Johnson v. Foster

Filing 3

ORDER DISMISSING CASE. Signed by Judge David R. Herndon on 10/24/2017. (tjk)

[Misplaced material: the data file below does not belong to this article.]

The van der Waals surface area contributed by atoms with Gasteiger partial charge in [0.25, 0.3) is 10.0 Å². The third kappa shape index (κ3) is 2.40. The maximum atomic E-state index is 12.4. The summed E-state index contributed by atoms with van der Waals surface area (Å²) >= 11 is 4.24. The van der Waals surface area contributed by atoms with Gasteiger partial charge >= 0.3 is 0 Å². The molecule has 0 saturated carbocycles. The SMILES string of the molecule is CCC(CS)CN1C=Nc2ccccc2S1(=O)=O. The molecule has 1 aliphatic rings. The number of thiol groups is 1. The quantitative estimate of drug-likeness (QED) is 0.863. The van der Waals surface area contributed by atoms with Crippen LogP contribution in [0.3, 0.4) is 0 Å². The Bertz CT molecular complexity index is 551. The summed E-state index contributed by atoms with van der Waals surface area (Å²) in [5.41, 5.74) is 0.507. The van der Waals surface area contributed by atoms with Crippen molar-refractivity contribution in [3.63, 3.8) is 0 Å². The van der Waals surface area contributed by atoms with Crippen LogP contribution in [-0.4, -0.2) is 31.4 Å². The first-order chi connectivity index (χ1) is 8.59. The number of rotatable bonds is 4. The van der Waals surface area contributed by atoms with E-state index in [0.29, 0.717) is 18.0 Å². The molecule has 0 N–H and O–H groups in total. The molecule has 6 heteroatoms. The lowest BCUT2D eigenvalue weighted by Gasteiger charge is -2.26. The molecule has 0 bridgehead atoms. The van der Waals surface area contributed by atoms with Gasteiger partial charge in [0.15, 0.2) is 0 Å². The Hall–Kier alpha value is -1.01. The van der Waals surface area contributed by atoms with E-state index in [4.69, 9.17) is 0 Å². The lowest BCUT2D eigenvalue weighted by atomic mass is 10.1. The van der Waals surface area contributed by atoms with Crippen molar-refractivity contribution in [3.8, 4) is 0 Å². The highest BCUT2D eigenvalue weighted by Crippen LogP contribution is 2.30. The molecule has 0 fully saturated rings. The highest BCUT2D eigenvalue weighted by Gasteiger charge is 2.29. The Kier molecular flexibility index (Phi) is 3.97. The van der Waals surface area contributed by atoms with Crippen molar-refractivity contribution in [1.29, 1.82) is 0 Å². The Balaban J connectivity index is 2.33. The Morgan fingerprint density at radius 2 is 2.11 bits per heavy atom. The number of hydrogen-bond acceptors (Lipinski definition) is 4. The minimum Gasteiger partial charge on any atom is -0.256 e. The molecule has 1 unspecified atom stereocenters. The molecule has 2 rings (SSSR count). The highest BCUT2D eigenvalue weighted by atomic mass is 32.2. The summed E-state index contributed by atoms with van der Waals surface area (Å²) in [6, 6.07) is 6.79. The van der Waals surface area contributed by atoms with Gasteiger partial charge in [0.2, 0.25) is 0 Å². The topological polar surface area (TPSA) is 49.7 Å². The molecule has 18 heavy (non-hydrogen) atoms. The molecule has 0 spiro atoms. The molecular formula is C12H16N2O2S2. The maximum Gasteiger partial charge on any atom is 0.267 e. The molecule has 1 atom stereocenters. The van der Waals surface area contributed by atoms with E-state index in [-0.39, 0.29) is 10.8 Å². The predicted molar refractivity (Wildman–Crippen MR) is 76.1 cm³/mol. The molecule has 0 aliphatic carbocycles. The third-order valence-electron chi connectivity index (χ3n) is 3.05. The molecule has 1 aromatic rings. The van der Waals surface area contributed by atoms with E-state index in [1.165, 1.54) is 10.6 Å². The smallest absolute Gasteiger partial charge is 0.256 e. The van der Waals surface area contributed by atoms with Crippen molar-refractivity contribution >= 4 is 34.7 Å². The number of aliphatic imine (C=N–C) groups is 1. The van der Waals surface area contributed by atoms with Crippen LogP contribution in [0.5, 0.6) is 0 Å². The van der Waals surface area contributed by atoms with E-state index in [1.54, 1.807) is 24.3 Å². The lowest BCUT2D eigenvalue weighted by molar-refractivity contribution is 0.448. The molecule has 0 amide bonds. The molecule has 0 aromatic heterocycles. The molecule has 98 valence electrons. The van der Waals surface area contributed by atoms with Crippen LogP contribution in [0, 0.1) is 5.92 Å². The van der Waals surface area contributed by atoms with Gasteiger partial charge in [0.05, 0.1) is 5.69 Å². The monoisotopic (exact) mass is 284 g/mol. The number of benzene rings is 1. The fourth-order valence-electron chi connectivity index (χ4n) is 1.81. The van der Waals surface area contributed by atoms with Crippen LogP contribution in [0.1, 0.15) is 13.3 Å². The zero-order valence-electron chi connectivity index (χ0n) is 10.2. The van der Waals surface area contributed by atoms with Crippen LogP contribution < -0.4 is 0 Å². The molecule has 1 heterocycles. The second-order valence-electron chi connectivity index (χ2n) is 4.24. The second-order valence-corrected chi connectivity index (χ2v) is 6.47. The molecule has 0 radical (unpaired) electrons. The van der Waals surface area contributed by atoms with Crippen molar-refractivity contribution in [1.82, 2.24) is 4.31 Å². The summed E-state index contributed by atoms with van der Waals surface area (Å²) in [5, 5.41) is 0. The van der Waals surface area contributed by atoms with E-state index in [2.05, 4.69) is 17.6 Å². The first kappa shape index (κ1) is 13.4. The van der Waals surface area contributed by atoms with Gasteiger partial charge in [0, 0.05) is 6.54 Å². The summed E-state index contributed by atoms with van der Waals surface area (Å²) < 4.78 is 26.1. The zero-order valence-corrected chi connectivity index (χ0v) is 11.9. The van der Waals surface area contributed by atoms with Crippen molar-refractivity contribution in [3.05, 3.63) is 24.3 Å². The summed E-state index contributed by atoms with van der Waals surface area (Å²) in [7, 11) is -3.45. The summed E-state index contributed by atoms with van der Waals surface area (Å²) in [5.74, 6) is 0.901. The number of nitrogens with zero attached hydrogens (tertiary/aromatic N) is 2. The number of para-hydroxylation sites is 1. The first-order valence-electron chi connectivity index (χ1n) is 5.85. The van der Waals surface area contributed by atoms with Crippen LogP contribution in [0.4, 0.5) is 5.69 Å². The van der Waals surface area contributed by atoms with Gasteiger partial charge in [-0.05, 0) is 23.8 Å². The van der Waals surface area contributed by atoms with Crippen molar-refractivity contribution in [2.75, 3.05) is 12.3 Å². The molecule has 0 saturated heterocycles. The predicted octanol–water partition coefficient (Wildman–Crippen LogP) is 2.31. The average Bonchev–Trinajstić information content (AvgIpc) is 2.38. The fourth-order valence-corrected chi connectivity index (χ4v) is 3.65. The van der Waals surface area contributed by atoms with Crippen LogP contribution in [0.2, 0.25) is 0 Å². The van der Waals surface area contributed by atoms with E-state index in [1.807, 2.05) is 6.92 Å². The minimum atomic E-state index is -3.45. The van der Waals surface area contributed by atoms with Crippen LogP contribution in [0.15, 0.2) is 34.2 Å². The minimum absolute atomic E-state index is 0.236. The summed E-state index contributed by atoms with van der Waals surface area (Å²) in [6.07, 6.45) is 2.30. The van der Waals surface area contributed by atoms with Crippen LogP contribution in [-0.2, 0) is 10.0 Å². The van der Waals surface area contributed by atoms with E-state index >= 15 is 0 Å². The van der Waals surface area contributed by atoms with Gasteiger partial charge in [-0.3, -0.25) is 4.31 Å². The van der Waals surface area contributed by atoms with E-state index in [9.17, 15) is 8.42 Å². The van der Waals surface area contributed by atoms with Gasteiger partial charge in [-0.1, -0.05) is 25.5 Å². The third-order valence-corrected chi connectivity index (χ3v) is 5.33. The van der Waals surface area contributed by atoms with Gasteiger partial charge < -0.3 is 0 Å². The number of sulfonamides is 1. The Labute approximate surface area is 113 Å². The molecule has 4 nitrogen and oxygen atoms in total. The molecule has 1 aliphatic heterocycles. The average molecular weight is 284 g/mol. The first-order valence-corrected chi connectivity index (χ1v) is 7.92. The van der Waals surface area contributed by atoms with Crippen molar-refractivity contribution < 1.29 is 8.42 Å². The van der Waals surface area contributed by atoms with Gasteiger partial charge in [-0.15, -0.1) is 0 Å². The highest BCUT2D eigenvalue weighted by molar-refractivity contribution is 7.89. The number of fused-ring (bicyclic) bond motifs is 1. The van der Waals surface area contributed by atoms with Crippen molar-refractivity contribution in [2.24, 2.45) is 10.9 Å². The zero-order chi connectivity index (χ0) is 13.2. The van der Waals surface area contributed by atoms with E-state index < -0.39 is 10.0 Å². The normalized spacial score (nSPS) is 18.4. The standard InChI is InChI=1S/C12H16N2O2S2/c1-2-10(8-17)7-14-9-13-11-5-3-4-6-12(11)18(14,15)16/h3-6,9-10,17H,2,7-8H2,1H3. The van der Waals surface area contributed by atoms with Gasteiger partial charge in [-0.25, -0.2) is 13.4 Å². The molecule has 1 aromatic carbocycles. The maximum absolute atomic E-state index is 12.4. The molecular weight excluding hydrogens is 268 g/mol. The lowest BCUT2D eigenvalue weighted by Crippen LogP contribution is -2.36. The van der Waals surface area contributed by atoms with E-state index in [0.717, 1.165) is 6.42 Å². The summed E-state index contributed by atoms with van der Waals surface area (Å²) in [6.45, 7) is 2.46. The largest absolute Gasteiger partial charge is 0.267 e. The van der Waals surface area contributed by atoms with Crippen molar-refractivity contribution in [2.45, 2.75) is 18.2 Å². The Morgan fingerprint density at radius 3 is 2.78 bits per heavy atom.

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IN THE UNITED STATES DISTRICT COURT FOR THE SOUTHERN DISTRICT OF ILLINOIS NATHANIEL JOHNSON, No. B84311, Petitioner, v. No. 3: –00909-DRH CRAIG FOSTER Defendant. MEMORANDUM AND ORDER Petitioner Nathaniel Johnson, an inmate in the custody of the Illinois Department of Corrections and currently housed at Graham Correctional Center, brings this action for a writ of habeas corpus pursuant to 28 U.S.C. § 2254. Petitioner is challenging an Illinois state court conviction. The Petition was filed on August 25, 2017. This matter is now before the Court for a preliminary review of the § 2254 Petition pursuant to Rule 4 of the Rules Governing § 2254 Cases in United States District Courts. Rule 4 provides that upon preliminary consideration by the district court judge, “[i]f it plainly appears from the petition and any attached exhibits that the petitioner is not entitled to relief in the district court, the judge must dismiss the petition and direct the clerk to notify the petitioner.” 1 – In August 2003, the State of Illinois charged Petitioner with one count of first-degree murder and one count of aggravated arson. The charges stemmed from a fire allegedly set by Petitioner in Centreville on January 17, 2003, that resulted in the death of 10–year–old Treyveon Barnes, the son of Petitioner’s estranged wife. Id. On December 16, 2004, Petitioner entered a negotiated plea of guilty to an amended charge of aggravated arson, filed that day, in exchange for, inter alia, the State dropping the charge of first-degree murder. Id. Petitioner received the joint recommended maximum sentence of 30 years in prison. Id. In January 2005, Petitioner filed a motion for reduction of sentence that was ultimately unsuccessful. In April 2006, Petitioner filed a pro se postconviction petition. Id. An amended postconviction petition was filed by counsel on June 1, 2010. Id. The postconviction petition was dismissed and Petitioner appealed to the Illinois Appellate Court. Id. On May 7, 2014, the Illinois Appellate Court issued an order affirming the circuit’s court’s dismissal of the amended postconviction petition. Id. The Illinois Supreme Court denied leave to appeal on September 24, 2014. 1 The following information is taken from the “procedural Background” section of the Petition (Doc. 1, pp. 12-13) and from the following decisions: (1) People v. Johnson, 2014 WL 1877629 (Ill. App. Ct. 2014) and (2) People v. Johnson, 20 N.E. 3d 1259 (2014). Petitioner then filed a request for leave to file a successive petition for postconviction relief with the state trial court. The request was denied on August 13, 2015. Petitioner timely appealed the trial court’s decision to the state appellate court. According to the Petition, that appeal is still pending (hereinafter, “2015 Appeal”). (Doc. 1, p. 14 (stating that Petitioner’s 2015 Appeal is “currently awaiting appointment of counsel to prepare and file necessary briefs; No. 5-150381.”)). Prior 2254 Petition On December 21, 2015, Petitioner filed an action for a writ of habeas corpus pursuant to 28 U.S.C. § 2254 (“original Petition”). See Johnson v. Polley, 3:15-cv-1387-DRH. At the time of filing, Petitioner’s 2015 Appeal was pending in the Illinois Appellate Court. Johnson v. Polley, 3:15-cv-1387-DRH, Doc. 6. Accordingly, the undersigned judge dismissed the action, without prejudice, for failure to exhaust state court remedies. Id. On August 1, 2017, Petitioner filed a Motion to Reinstate Petition, claiming he had exhausted his state court remedies. Johnson v. Polley, 3:15-cv-1387-DRH, Doc. 19. The Court denied the motion, explaining that, if Petitioner’s state court remedies had been exhausted, the proper course of action is to file a new § 2254 petition. Johnson v. Polley, 3:15-cv1387-DRH, Doc. 20. Analysis “Section 2254 generally requires state prisoners to exhaust available state court remedies before seeking habeas review in federal court.” Gacho v. Butler, 792 F.3d 732, 735 (7th Cir. 2015); see 28 U.S.C. § 2254(b)(1)(A). “[T]he exhaustion doctrine is designed to give the state courts a full and fair opportunity to resolve federal constitutional claims before those claims are presented to the federal courts.” O’Sullivan v. Boerckel, 526 U.S. 838, 845 (1999); see 28 U.S.C. § 2254(c). Exhaustion is excused only if the “there is an absence of available State corrective process,” or “circumstances exist that render such process ineffective to protect the rights of the applicant.” 28 U.S.C. § 2254(b)(1)(B)(i)-(ii). The Motion to Reinstate that was recently filed in the original Petition suggests that Petitioner has exhausted his state court remedies. However, the Petition filed in the instant case clearly states that the 2015 Appeal is still pending. (Doc. 1, p. 14 (stating that Petitioner’s 2015 Appeal is “currently awaiting appointment of counsel to prepare and file necessary briefs; No. 5-150381.”)). Further, the Illinois Appellate Court has confirmed that the 2015 Appeal is presently pending, with briefing due on December 11, 2017. Because the 2015 Appeal is still pending and Petitioner has failed to argue that exhaustion should be excused pursuant to 28 U.S.C. § 2254(b)(1)(B), as with the original Petition, Petitioner has failed to exhaust his state judicial remedies. Accordingly, the Petition shall be dismissed without prejudice to the claims being refiled, if necessary, after Petitioner has fully exhausted his claims in the state courts. DISPOSITION For all the foregoing reasons, the Petition for a Writ of Habeas Corpus (Doc. 1) is DISMISSED WITHOUT PREJUDICE for failure to exhaust state court remedies pursuant to Rule 4 of the Rules Governing Section 2254 Cases. Should Petitioner desire to appeal this Court's ruling, he must first secure a certificate of appealability, either from this Court or from the Seventh Circuit Court of Appeals. See FED. R. APP. P. 22(b); see also 28 U.S.C. § 2253(c)(1). Pursuant to 28 U.S.C. § 2253, a certificate of appealability may issue “only if the applicant has made a substantial showing of the denial of a constitutional right.” This requirement has been interpreted by the Supreme Court to mean that an applicant must show that “reasonable jurists would find the district court's assessment of the constitutional claims debatable or wrong.” Slack v. McDaniel, 529 U.S. 473, 484 (2000). While a Petitioner need not show that his appeal will succeed, Miller-El v. Cockrell, 537 U.S. 322, 337 (2003), he must show “something more than the absence of frivolity” or the existence of mere “good faith” on his part. Id. at 338 (citation omitted). If the district court denies the request, a petitioner may request that a circuit judge issue the certificate. See FED. R. APP. P. 22(b)(1)-(3). For the reasons detailed above, the Court has determined that Petitioner is not entitled to relief at this time because he has yet to exhaust his state court remedies. Furthermore, the Court finds no basis for a determination that its decision is debatable or incorrect. Thus, Petitioner has not made “a substantial showing of the denial of a constitutional right.” IT IS THEREFORE ORDERED that a CERTIFICATE OF APPEALABILITY shall NOT be issued. The Clerk is DIRECTED to enter judgment accordingly and close this case. IT IS SO ORDERED. Digitally signed by Judge David R. Herndon Date: 2017.10.24 12:06:05 -05'00' UNITED STATES DISTRICT JUDGE